• 0 Hide
    knowom , April 22, 2011 5:02 AM
    I'd be really interested to see super cache/super volume used on this raid array actually it can probably boost it further or should be able to in theory.
  • 1 Hide
    x3style , April 22, 2011 8:06 AM
    abhinav_mallHow many organs I will have to sell to get such a setup?My 3 year old Vista takes 40 painful seconds to boot.

    Wow people still use vista? Was that even an OS? It felt like some beta test thing.
  • 0 Hide
    nitrium , April 22, 2011 10:58 AM
    I suspect you'll all be VERY disappointed at how long Windows takes to boot (but I'd also like to know). Unfortunately, most operations in Windows (such as loading apps, games, booting, etc) occur at QD 1 (average is about QD 1.04, QD > 4 are rare). As you can see on Page 7, at QD1 it only gets about 19 MB/sec - the SAME speed as basically any decent single SSD manufactured in the last 3 years.
  • 0 Hide
    kkiddu , April 22, 2011 11:18 AM
    mayankleoboy1holy shit! thats fast. how about giving them as a contest prize?

    I WANT 16 OF THOSE !

    For God's sake, that's $7000 worth of hardware, not including the PC. DAMN DAMN DAMN !! 3 gigabytes per second. And to think, that while on dial-up 4 years back, I downloaded at 3 kilobytes per second (Actually it was more like 2.5 KB/s).
  • -1 Hide
    Anonymous , April 22, 2011 11:21 AM
    "Albeit Risky" what made them risky?
  • 1 Hide
    user 18 , April 22, 2011 12:16 PM
    terasddd"Albeit Risky" what made them risky?

    It's in RAID 0. If any one drive goes, you lose all the data on the array.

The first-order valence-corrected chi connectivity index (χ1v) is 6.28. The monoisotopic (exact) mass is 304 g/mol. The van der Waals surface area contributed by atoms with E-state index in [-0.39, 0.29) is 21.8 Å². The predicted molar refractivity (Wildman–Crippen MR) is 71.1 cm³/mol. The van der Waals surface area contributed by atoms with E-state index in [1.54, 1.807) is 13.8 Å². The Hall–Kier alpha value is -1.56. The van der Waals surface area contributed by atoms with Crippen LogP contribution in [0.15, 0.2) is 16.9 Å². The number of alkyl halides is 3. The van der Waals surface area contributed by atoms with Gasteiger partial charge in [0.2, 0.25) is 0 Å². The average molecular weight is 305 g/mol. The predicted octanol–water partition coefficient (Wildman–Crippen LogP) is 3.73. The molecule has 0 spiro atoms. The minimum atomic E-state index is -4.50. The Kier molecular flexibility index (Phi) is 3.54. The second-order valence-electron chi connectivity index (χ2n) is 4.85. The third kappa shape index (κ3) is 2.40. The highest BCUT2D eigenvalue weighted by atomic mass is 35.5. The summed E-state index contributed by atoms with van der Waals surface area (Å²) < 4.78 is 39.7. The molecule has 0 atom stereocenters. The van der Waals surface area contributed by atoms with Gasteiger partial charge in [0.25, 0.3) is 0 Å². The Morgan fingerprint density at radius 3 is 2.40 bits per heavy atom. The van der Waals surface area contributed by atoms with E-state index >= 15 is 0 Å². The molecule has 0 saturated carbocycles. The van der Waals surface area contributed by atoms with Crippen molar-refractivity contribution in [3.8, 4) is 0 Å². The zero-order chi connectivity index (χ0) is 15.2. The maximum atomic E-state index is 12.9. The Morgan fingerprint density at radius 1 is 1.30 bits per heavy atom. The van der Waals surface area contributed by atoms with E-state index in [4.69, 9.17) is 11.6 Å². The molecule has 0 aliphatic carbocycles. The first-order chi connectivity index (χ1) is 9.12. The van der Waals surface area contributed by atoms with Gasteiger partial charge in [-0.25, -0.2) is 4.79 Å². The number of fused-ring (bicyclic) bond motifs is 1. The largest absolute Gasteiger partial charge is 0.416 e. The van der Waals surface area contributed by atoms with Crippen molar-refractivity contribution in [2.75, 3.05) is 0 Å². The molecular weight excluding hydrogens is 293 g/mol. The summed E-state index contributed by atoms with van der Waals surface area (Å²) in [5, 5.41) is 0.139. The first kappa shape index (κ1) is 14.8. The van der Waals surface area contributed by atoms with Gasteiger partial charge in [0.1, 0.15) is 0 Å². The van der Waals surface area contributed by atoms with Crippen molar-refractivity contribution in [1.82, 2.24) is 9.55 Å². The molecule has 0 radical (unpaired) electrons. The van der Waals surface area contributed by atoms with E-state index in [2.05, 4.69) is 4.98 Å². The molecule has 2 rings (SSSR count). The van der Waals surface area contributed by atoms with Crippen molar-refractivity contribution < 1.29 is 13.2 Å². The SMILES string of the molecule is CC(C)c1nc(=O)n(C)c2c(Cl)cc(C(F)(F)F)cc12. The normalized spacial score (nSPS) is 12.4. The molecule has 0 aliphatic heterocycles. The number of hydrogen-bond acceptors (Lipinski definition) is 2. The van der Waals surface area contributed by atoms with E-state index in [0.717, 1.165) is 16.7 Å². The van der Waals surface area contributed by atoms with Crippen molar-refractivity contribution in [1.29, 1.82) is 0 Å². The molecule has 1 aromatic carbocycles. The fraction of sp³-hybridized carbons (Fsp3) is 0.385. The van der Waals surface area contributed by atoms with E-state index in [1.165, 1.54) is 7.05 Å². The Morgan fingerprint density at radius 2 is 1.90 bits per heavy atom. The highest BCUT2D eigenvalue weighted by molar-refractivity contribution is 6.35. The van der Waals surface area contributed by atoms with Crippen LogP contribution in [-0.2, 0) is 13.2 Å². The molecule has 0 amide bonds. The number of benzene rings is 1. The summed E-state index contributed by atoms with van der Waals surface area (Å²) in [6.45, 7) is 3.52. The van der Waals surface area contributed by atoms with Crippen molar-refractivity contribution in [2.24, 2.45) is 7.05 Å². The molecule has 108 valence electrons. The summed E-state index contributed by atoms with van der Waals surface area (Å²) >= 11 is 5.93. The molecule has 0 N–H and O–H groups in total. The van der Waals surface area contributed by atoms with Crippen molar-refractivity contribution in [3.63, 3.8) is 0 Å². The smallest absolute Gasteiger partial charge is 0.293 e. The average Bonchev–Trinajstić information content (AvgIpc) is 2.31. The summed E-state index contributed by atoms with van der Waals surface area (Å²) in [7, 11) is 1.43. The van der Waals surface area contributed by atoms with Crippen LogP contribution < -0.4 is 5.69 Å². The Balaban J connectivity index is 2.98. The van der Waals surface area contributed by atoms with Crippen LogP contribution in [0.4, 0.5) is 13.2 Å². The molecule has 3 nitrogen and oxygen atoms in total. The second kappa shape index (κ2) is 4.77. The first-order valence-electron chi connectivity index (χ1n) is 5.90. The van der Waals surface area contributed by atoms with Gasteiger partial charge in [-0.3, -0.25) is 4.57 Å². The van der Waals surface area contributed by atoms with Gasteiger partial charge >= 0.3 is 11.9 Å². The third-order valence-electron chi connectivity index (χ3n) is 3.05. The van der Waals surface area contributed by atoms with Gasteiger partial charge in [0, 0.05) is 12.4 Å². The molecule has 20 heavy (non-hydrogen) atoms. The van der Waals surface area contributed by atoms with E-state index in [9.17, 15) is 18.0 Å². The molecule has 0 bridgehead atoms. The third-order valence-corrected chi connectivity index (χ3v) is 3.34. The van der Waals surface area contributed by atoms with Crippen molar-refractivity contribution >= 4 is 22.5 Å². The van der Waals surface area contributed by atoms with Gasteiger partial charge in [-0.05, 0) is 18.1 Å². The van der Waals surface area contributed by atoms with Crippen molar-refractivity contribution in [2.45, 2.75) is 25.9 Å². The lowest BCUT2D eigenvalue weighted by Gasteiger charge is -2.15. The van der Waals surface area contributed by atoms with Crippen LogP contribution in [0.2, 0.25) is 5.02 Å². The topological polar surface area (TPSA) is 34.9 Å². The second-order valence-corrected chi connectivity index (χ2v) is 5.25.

• 1 Hide
    compton , April 22, 2011 12:39 PM
    Thanks for taking it "2 x-treeeemms"

    Hmmm. I wonder just how reliable 16 MLC SSDs are. I know that wasn't part of the test, but I'd figure with sixteen of them working around the clock, how long would one of the take to start acting up?
  • 0 Hide
    Anonymous , April 22, 2011 12:49 PM
    This was apparent years ago - keep-it-up somebody has to push the envelope
  • 0 Hide
    Leaps-from-Shadows , April 22, 2011 2:11 PM
    Some pretty nice performance numbers there.

    If you end up giving away those drives, I'll take one. Not the whole array, just one drive. I'm not greedy!
  • 0 Hide
    Marco925 , April 22, 2011 2:58 PM
    mayankleoboy1holy shit! thats fast. how about giving them as a contest prize?

    As if it will be available outside of USA
  • 0 Hide
    balister , April 22, 2011 4:34 PM
    This would be something a large corporation may want to make and use, but instead of a RAID 0, they'd probably make a RAID 10 so that they have redundancy.

    I could also see this being used mainly for read situations where you have data that doesn't change much, maybe just add to it, but you need to be able to get to the data quickly. Best situation I could think of would something along the lines of Patient Information for Electronic Medical Records.
  • 0 Hide
    Anonymous , April 22, 2011 9:24 PM
    I would like to know where the raid card becomes the bottleneck, how many SSD's can saturate that card? specially with the even faster SSD's.
    And how about some raid 10 results? and while your at it raid 5,6,50 and 60 results? if you have the kit why not?
  • 0 Hide
    cadder , April 23, 2011 12:05 AM
    At what data transfer level can a single user detect the difference? Meaning for something like a professional workstation. A single SSD seems to be an improvement over a rotating hard drive, and some people use dual SSD's in a RAID configuration. Would it be worthwhile for a professional workstation to have a RAID with more than 2 SSD's?
  • -1 Hide
    truchonic , April 23, 2011 12:09 AM
    ssd is on my list to my upgrade, booting fast not only windows also each program